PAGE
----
Former California Governor Arnold Schwarzenegger speaks outside the US Supreme Court as the court heard a case about gerrymandering (MANDEL NGAN)

Washington (AFP) – The US Supreme Court appeared sharply divided on Tuesday as it heard a politically charged case about gerrymandering, the dark art of drawing electoral maps to extract partisan advantage.

The nine justices of the nation’s top court seemed split along ideological lines as they heard arguments in a case that could reshape the future of American politics.

The five conservative justices appeared inclined to let the states continue to work out solutions to the vexed question, which has sparked calls for reform from public figures including action star and erstwhile politician Arnold Schwarzenegger.

Justice Neil Gorsuch, who was appointed by Republican President Donald Trump, noted that some 20 states have already taken measures to crack down on gerrymandering.

“Why should we weigh into this?” Gorsuch asked.

The four liberal justices, however, seemed ready to wade in.

The latest gerrymandering cases to come before the court are from North Carolina, where Republican lawmakers are accused of devising electoral maps to favor themselves, and Maryland, where Democrats have allegedly done the same.

Under the US constitution, congressional seats are redrawn every decade during census years to account for population growth.

But the party in power at the time frequently tilts the playing field to their own advantage by carving out districts packed with voters that benefit their candidates.

In the North Carolina case, the Republican authors of the 2016 congressional map explicitly stated their intentions.

– ‘People are bragging’ –

“I propose that we draw the maps to give a partisan advantage to 10 Republicans and three Democrats,” said a member of the redistricting committee, “because I do not believe it’s possible to draw a map with 11 Republicans and two Democrats.”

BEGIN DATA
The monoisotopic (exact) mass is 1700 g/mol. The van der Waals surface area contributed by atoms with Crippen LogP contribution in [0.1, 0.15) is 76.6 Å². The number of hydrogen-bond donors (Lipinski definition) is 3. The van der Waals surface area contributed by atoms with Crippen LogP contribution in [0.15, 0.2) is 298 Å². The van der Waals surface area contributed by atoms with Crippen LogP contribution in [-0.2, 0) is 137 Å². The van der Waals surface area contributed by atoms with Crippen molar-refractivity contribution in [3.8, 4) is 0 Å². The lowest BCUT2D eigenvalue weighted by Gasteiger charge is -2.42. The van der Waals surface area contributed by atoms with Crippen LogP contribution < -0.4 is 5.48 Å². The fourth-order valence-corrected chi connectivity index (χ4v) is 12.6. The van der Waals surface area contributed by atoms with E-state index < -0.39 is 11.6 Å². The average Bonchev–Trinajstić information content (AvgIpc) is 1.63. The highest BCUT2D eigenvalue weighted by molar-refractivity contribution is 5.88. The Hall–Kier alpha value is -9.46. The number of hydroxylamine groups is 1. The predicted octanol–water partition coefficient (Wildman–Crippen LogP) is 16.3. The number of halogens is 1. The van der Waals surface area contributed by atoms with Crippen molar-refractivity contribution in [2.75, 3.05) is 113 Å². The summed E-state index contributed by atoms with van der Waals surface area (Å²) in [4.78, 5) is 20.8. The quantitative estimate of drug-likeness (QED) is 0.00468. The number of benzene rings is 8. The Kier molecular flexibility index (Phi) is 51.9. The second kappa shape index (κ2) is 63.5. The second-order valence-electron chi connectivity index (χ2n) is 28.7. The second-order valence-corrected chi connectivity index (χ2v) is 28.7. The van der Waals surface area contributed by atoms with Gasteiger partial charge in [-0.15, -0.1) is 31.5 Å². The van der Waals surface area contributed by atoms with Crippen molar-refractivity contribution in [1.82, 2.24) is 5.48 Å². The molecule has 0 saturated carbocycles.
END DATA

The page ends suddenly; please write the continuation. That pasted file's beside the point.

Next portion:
The plan was successful: in the 2018 congressional vote, Democrats won a majority of votes statewide, but only three of the 13 districts.

The Maryland case hinges on one rural district which remained in the hands of the same Republican for 20 years. It underwent a redistricting exercise in 2012, which added more urban voters, and flipped to the Democrats two years later.

Elena Kagan, one of the four liberal justices, said it appeared wrong for the court to “leave all this to professional politicians” who “have an interest in districting according to their own partisan interests.”

“People are bragging,” Kagan said, “because they think it’s perfectly legal to do so.”

Another liberal justice, Stephen Breyer, said he feared the amount of gerrymandering would only get worse over time.

“Politicians consider politics, yes,” Breyer said. “Our problem is ‘When is it too much?'”

“There was not that much gerrymandering in the past compared to what there might be with computers in the future,” he went on. “What I am trying to do is to figure out if there is a way to catch real outliers.”

– ‘Workable standard’ –

Gerrymandering came before the Supreme Court in cases related to Wisconsin and Maryland last year, but both were kicked back to lower courts on procedural grounds.

When it last considered such a case in 2004, the court voted 5-4 against reforming the system.

Judge Anthony Kennedy tipped the balance by voting against reform — but said he might be persuaded in future if courts were presented with a “workable standard” by which to assess whether a district had been gerrymandered.

With Kennedy’s retirement however, the make-up of the court has changed.

His replacement is conservative Justice Brett Kavanaugh, who was appointed by Trump last year.

Kavanaugh appeared somewhat sympathetic on Tuesday to opposing gerrymandering in extreme cases.

At the same time, he said the US Constitution does not say there has to be “proportional representation” in the US Congress.

“If gerrymandering is defined as a deviation from proportional representation, the Constitution does not contain such a guarantee,” Kavanaugh said.

Schwarzenegger, the former Republican governor of California best known for playing ruthless cyborg assassin “The Terminator,” joined protestors outside the Supreme Court on Tuesday to argue for an end to gerrymandering.

“We must terminate gerrymandering,” Schwarzenegger said. “This scam has been going on for too long.

“Both parties have been gerrymandering,” he said. “It is a national disgrace, a national scandal.”

The portmanteau “gerrymander” was coined after Elbridge Gerry, the governor of Massachusetts, who signed a law in 1812 that created a voting district in Boston that resembled a salamander.

Disclaimer: This story is published from a syndicated feed. Siliconeer does not assume any liability for the above story. Validity of the above story is for 7 Days from original date of publishing. Content copyright AFP.